Authors: Robert B. Parker
"Krispy Kremes?" I said.
"Like always," he said.
I put the bag on my desk and turned back and hugged Paul.
"This is Daryl Silver," Paul said.
"My real name is Gordon," she said. "Silver is my professional name."
We shook hands. Daryl was, in fact, a knockout. Eagle-eye Spenser. I opened the paper bag and took out a cardboard box of donuts.
"They haven't got these yet in Boston," Paul told Daryl. "So whenever I come home, I bring some."
"Will you join me?" I said to Daryl.
"Thanks," she said. "I'd love to."
"That's a major compliment," Paul said to her. "Usually he goes off in a corner and eats them all."
I poured us some coffee. Paul was looking at the picture on top of the file cabinet of Susan, Pearl, and me.
"I'm sorry about Pearl," Paul said.
I shrugged and nodded.
I shrugged and held out the box of donuts.
"Krispy Kreme?" I said.
The rain arrived and released some of the tension in the atmosphere. It rained first in small, incoherent splatters on the window, then more steadily, then hard. It was very dark out, and the lights in my office seemed warm.
"How did it go in Chicago?" I said.
"The play got good notices," Paul said.
"You read them?"
"No. But people tell me."
"You like directing?"
"I think so. But it's my own play. I don't know if I'd want to direct something written by somebody else."
"How's rehearsal going here?"
"We've done the play too often," Paul said. "We're having trouble with our energy."
"And you're in this?" I said to Daryl.
"She's gotten really great reviews," Paul said. "In Chicago, and before that in Louisville."
"I have good lines to speak," she said.
"Well, yeah," Paul said. "There's that."
With the rain falling, the air had loosened. Below my window, most of the cars had their lights on, and the wet pavement shimmered pleasantly. The lights at Boylston Street, diffused by the rain, looked like bright flowers.
"Daryl would like to talk to you about something," Paul said.
"Sure," I said.
Paul looked at her and nodded. She took in a deep breath.
"Twenty-eight years ago my mother was murdered," she said.
After twenty-eight years, "I'm sorry" seemed aimless.
"1974," I said.
"Yes. In September. She was shot down in a bank in Boston, by people robbing it."
"For no good reason."
I nodded again. There was rarely a good reason.
"I want them found."
"I don't blame you," I said. "But why now, after twenty-eight years?"
"I didn't know how to do it or who to ask. Then I met Paul and he told me about you. He said you saved his life."
"He might exaggerate a little," I said.
"He said if they could be found, you could find them."
"He might exaggerate a little."
"We lived in La Jolla," Daryl said. "We were visiting my mother's sister in Boston. My mother just went into the bank to cash some traveler's checks. And they shot her."
"Were you with her?" I said.
"No. The police told me. I was with my aunt."
"How old were you when your mother died?"
"And you still can't let it go," I said.
"I'll never let it go."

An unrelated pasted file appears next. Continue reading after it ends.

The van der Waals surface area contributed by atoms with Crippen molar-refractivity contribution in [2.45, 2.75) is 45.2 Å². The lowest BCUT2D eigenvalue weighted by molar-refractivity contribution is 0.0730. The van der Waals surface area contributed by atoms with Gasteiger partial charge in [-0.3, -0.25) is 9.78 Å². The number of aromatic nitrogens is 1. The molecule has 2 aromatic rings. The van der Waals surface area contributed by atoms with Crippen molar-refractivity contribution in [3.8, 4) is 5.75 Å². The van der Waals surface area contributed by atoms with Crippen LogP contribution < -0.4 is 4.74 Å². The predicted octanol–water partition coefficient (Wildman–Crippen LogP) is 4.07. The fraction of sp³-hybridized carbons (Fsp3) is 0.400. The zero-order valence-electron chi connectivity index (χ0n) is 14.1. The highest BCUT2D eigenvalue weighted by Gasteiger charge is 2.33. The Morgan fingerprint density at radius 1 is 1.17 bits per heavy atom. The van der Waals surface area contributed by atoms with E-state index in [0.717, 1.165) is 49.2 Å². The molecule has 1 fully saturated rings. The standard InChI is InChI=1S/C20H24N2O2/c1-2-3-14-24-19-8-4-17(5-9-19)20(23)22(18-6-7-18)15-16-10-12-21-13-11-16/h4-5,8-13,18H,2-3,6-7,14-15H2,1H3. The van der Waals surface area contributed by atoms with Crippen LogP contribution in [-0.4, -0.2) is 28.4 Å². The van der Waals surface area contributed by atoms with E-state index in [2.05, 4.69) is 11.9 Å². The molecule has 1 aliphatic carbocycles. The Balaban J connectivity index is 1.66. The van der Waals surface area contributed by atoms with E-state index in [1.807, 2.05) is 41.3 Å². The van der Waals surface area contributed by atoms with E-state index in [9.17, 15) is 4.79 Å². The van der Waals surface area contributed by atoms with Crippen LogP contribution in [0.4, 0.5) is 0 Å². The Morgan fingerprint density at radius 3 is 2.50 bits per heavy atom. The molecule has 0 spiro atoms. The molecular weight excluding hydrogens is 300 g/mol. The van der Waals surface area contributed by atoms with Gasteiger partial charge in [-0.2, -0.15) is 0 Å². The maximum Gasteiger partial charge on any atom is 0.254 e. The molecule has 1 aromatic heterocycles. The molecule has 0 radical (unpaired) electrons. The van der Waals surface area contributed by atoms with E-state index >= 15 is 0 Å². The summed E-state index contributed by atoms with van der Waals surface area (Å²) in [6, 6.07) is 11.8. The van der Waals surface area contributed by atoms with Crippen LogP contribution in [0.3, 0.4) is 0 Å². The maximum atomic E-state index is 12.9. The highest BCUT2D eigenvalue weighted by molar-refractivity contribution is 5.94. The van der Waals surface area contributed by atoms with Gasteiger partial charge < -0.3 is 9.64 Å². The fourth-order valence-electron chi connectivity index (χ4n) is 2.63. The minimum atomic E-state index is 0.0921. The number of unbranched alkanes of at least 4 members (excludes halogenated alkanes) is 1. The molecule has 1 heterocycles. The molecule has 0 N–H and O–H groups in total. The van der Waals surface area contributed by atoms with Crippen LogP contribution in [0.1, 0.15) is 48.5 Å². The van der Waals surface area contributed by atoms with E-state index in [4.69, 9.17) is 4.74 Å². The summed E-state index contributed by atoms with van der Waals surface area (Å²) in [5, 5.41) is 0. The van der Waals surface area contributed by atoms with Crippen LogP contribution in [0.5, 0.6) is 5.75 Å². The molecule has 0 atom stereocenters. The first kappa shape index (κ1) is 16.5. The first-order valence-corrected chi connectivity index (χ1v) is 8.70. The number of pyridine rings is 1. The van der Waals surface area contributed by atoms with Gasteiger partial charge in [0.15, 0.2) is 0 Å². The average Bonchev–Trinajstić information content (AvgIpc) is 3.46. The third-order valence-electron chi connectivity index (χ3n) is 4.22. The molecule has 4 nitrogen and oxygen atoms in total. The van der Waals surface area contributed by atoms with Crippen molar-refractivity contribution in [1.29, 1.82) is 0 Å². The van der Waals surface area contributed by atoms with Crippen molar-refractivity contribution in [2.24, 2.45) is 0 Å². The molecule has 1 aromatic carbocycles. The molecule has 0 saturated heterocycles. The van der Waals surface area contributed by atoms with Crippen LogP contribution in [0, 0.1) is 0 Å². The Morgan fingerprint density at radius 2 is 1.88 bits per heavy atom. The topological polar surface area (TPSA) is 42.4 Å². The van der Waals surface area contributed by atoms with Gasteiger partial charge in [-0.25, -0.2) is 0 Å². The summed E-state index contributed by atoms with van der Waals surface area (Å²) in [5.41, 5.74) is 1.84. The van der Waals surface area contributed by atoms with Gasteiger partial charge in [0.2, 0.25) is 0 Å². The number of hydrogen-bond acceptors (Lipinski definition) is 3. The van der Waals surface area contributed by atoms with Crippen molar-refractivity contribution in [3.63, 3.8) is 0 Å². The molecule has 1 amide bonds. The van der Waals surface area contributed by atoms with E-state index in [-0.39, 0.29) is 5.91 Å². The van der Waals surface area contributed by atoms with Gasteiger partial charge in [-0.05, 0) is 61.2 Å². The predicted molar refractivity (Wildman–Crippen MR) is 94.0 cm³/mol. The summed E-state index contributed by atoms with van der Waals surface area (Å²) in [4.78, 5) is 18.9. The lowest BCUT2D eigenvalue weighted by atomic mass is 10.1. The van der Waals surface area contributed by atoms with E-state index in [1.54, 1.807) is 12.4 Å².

I drank some coffee. There were two Krispy Kremes left in the box. I had already eaten one more than either of my guests.
"Either of you want another donut?" I said.
They didn't. I felt the warm pleasure of relief spread through me. I didn't take a donut. I just sipped a little coffee. I didn't want to seem too eager.
"I remember it," I said. "Old Shawmut Bank branch in Audubon Circle. It's a restaurant now."
"Some sort of revolutionary group."
"The Dread Scott Brigade."
"Ah, yes," I said.
"You know of them?"
"Those were heady times," I said, "for groups with funny names."
I reached over casually, as if I weren't even thinking about it, and took one of the donuts.
"I can't pay you very much," she said.
"She can't pay you anything," Paul said.
"Solve a thirty-year-old murder for no money," I said. "How enticing."
Daryl looked down at her hands, folded in her lap.
"I know," she said.
"Awhile ago, I did a thing for Rita Fiore," I said to Paul, "and last week her firm finally got around to paying me."
"Yes," I said. "A lot."
Paul grinned. "Timing is everything," he said.
"Does that mean you'll help me?" Daryl said.
"It does," I said.
"What'll it be, Captain?"
"Ketel One on the rocks, with a twist," Quirk said.
"You got it, Captain."
"Sorry about your dog," Quirk said to me.
"You and Susan going to get another one?"
"You want to stop talking about this?"
"Okay, whaddya need?"
Quirk's drink came promptly. He took a sip, swallowed, and smiled to himself.
"I found myself missing you, Captain."
"Sure," Quirk said. "Happens all the time."
He took another sip of his vodka. Quirk had hands like a stone mason, but all his movements were quite delicate.
"In 1974," I said. "A woman named Emily Gordon was shot by a group called the Dread Scott Brigade who were holding up a bank in Audubon Circle."
"Nobody ever saw who shot her. Everyone was lying facedown on the floor."
"You remember every case?" I said.
"I remember that. It was before I started working Homicide full-time. I was working detectives out of old Station Sixteen, you remember, before we reorganized?"
"I was one of the guys who responded when the call came in."
"Were you on it all the way?"
"No. Homicide Division took it over. But I always kind of followed the thing."